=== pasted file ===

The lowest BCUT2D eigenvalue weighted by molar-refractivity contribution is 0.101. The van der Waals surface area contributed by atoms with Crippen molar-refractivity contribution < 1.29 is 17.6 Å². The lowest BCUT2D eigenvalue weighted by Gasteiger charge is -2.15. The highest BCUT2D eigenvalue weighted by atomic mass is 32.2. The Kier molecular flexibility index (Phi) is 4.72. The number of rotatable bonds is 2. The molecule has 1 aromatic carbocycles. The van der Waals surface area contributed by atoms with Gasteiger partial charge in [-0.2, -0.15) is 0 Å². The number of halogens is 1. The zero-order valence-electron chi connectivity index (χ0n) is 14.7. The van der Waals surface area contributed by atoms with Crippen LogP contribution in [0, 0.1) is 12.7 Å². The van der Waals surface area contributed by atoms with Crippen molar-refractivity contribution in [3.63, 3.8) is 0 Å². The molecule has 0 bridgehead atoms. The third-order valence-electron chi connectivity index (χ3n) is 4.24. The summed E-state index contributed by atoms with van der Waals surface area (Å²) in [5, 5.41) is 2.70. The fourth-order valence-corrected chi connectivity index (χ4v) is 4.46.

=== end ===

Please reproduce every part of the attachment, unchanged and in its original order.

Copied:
The lowest BCUT2D eigenvalue weighted by molar-refractivity contribution is 0.101. The van der Waals surface area contributed by atoms with Crippen molar-refractivity contribution < 1.29 is 17.6 Å². The lowest BCUT2D eigenvalue weighted by Gasteiger charge is -2.15. The highest BCUT2D eigenvalue weighted by atomic mass is 32.2. The Kier molecular flexibility index (Phi) is 4.72. The number of rotatable bonds is 2. The molecule has 1 aromatic carbocycles. The van der Waals surface area contributed by atoms with Gasteiger partial charge in [-0.2, -0.15) is 0 Å². The number of halogens is 1. The zero-order valence-electron chi connectivity index (χ0n) is 14.7. The van der Waals surface area contributed by atoms with Crippen LogP contribution in [0, 0.1) is 12.7 Å². The van der Waals surface area contributed by atoms with Crippen molar-refractivity contribution in [3.63, 3.8) is 0 Å². The molecule has 0 bridgehead atoms. The third-order valence-electron chi connectivity index (χ3n) is 4.24. The summed E-state index contributed by atoms with van der Waals surface area (Å²) in [5, 5.41) is 2.70. The fourth-order valence-corrected chi connectivity index (χ4v) is 4.46.